Consumer spending accounts for an estimated 70% of the U.S. economy, but Americans really prefer to be savers, TD Ameritrade (NASDAQ:AMTD) found in a new survey.
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The online brokerage on Monday released its Millennials and Money Survey, which revealed that saving money—and creating financial security as a result—brings consumers more joy than opening their wallets. Both Millennials (67%) and Boomers (71%) agreed that saving is the way to go, and eight of every 10 respondents equated saving with financial security. Only a quarter of Millennials feel spending money helps them enjoy life.
“We’re about seven years out from the recession, so people are being more realistic about saving. They are thinking about their retirement future, and financial security is very important for them,” said Dara Luber, senior manager of retirement at TD Ameritrade.
According to the results, 82% of Millennials are saving for something other than retirement, such as vacations, emergency funds or a down payment on a home. Still, 72% have begun putting money aside for retirement. Eighty percent of Boomers are primarily saving for retirement, with a median savings of $300 per month.
Luber cautioned that while it’s encouraging to discover that saving money is a priority for most Millennials and Boomers, there are a significant number of non-savers who are struggling to build a nest egg. Among non-savers, two-thirds of Millennials and 56% of Boomers say they can’t afford to save.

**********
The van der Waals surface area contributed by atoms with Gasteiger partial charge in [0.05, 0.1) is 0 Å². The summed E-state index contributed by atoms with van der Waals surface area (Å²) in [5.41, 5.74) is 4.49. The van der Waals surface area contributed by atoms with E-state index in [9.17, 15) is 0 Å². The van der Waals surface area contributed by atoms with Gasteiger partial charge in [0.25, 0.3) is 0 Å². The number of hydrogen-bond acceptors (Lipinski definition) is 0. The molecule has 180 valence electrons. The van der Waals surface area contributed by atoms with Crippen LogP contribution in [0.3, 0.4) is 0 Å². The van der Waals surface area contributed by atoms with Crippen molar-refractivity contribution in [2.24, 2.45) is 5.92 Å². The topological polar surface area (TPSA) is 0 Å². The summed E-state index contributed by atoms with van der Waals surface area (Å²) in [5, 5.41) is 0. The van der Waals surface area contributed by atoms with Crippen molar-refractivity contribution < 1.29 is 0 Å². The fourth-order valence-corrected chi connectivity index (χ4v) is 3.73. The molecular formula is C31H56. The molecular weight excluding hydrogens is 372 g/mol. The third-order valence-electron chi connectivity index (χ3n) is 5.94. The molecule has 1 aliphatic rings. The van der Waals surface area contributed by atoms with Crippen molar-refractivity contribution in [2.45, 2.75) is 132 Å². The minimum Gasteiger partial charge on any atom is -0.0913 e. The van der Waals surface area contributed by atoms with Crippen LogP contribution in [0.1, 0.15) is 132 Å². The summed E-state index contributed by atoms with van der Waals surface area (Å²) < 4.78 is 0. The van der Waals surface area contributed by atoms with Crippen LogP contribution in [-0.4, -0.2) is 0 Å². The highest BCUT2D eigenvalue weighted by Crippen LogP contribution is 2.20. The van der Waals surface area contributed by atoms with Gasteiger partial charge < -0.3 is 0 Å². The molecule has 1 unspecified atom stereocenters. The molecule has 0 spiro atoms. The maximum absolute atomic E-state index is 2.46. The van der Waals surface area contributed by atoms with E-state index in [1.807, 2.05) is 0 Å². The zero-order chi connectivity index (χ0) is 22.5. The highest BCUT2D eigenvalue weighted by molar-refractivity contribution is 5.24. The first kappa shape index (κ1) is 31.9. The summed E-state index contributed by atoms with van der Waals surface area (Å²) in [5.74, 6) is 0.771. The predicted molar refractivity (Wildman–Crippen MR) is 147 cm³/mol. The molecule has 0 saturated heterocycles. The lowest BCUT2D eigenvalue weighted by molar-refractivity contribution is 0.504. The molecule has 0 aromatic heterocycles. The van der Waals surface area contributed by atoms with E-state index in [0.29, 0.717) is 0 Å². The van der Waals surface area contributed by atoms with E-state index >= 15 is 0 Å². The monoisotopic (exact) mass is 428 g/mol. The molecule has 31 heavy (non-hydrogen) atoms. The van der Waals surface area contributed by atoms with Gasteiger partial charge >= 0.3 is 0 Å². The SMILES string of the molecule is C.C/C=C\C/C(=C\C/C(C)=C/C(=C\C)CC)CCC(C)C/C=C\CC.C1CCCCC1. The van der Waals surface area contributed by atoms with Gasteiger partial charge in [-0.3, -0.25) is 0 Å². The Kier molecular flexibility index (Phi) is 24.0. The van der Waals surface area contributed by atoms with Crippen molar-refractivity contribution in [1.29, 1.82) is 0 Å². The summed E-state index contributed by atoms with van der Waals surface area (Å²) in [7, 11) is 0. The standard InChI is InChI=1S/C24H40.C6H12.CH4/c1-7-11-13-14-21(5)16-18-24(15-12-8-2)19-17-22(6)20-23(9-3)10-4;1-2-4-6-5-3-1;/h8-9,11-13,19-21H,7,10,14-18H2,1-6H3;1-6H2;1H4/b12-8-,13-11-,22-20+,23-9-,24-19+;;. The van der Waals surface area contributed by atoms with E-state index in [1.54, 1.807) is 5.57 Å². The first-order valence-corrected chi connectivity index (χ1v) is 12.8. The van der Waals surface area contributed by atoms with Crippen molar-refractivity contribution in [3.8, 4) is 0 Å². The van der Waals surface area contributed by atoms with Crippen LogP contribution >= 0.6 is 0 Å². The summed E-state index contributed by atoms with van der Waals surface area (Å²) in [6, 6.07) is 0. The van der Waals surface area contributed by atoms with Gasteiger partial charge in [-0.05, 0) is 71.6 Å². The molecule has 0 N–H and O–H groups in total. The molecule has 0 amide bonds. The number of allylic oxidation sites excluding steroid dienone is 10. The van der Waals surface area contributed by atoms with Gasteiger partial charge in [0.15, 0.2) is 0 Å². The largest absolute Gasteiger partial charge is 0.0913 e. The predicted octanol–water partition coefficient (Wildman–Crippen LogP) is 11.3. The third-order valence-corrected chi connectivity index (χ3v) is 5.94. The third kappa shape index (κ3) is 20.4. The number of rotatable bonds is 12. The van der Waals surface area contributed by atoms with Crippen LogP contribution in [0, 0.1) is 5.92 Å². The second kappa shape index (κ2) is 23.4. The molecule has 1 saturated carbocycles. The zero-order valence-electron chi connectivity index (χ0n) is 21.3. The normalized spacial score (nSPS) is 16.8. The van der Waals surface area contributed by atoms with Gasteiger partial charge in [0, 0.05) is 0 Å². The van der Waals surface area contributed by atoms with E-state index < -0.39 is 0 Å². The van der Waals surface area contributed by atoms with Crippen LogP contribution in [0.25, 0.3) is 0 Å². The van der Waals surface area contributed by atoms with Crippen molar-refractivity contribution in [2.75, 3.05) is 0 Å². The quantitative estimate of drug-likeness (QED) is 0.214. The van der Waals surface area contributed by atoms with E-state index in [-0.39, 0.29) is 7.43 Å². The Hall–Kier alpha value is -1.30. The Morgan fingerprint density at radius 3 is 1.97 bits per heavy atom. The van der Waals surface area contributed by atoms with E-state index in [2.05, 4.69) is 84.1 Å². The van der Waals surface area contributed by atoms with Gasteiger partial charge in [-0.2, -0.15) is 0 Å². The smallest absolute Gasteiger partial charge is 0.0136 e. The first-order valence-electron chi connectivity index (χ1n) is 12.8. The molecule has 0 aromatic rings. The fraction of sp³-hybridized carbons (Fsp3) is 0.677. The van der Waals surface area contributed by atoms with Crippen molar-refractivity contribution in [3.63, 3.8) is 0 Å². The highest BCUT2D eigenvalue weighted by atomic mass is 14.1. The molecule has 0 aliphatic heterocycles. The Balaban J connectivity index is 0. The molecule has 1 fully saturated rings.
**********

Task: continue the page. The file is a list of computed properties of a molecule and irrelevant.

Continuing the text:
The key for retirement is to “save early and save often,” Luber said. She added that even small savings of $25 or $30 a month can make a difference.
A recent survey from Bankrate.com (NYSE:RATE) indicated that Americans have increased their retirement savings this year, but they are still running behind. Younger Baby Boomers, along with Americans over 71 years old, actually say they saved less for retirement. In a separate study, Bankrate.com determined that just 28% of Americans have an emergency fund that would cover six months of expenses.
TD Ameritrade, whose survey included 2,100 U.S. adults, said 26% of non-retired Boomers don’t expect to ever fully retire. Twenty-three percent of Millennials agreed.